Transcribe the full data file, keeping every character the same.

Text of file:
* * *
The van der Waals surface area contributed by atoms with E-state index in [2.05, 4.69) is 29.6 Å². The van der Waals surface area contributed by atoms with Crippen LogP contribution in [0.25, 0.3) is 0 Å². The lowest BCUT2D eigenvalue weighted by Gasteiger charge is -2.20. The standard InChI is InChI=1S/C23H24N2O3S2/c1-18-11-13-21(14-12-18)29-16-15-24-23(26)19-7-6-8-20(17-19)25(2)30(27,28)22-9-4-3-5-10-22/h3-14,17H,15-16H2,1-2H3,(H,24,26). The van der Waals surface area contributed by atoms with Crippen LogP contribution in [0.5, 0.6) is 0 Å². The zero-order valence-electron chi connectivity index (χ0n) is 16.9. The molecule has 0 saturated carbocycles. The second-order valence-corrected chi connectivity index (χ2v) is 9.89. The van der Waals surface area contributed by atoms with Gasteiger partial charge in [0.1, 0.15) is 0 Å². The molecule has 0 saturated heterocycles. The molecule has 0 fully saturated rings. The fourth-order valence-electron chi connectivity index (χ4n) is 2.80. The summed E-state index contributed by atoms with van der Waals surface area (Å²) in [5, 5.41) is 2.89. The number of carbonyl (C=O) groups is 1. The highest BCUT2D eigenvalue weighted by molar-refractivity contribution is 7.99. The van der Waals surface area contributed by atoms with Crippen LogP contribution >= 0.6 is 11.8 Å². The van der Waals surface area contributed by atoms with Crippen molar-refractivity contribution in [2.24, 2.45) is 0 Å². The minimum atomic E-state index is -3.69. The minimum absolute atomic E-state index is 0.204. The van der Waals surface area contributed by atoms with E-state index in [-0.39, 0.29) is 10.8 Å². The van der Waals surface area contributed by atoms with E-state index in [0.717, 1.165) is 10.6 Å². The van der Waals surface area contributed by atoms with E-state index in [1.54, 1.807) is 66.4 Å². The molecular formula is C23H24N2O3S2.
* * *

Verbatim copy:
The van der Waals surface area contributed by atoms with E-state index in [2.05, 4.69) is 29.6 Å². The van der Waals surface area contributed by atoms with Crippen LogP contribution in [0.25, 0.3) is 0 Å². The lowest BCUT2D eigenvalue weighted by Gasteiger charge is -2.20. The standard InChI is InChI=1S/C23H24N2O3S2/c1-18-11-13-21(14-12-18)29-16-15-24-23(26)19-7-6-8-20(17-19)25(2)30(27,28)22-9-4-3-5-10-22/h3-14,17H,15-16H2,1-2H3,(H,24,26). The van der Waals surface area contributed by atoms with Crippen LogP contribution in [0.5, 0.6) is 0 Å². The zero-order valence-electron chi connectivity index (χ0n) is 16.9. The molecule has 0 saturated carbocycles. The second-order valence-corrected chi connectivity index (χ2v) is 9.89. The van der Waals surface area contributed by atoms with Gasteiger partial charge in [0.1, 0.15) is 0 Å². The molecule has 0 saturated heterocycles. The molecule has 0 fully saturated rings. The fourth-order valence-electron chi connectivity index (χ4n) is 2.80. The summed E-state index contributed by atoms with van der Waals surface area (Å²) in [5, 5.41) is 2.89. The number of carbonyl (C=O) groups is 1. The highest BCUT2D eigenvalue weighted by molar-refractivity contribution is 7.99. The van der Waals surface area contributed by atoms with Crippen LogP contribution >= 0.6 is 11.8 Å². The van der Waals surface area contributed by atoms with Crippen molar-refractivity contribution in [2.24, 2.45) is 0 Å². The minimum atomic E-state index is -3.69. The minimum absolute atomic E-state index is 0.204. The van der Waals surface area contributed by atoms with E-state index in [-0.39, 0.29) is 10.8 Å². The van der Waals surface area contributed by atoms with E-state index in [0.717, 1.165) is 10.6 Å². The van der Waals surface area contributed by atoms with E-state index in [1.54, 1.807) is 66.4 Å². The molecular formula is C23H24N2O3S2.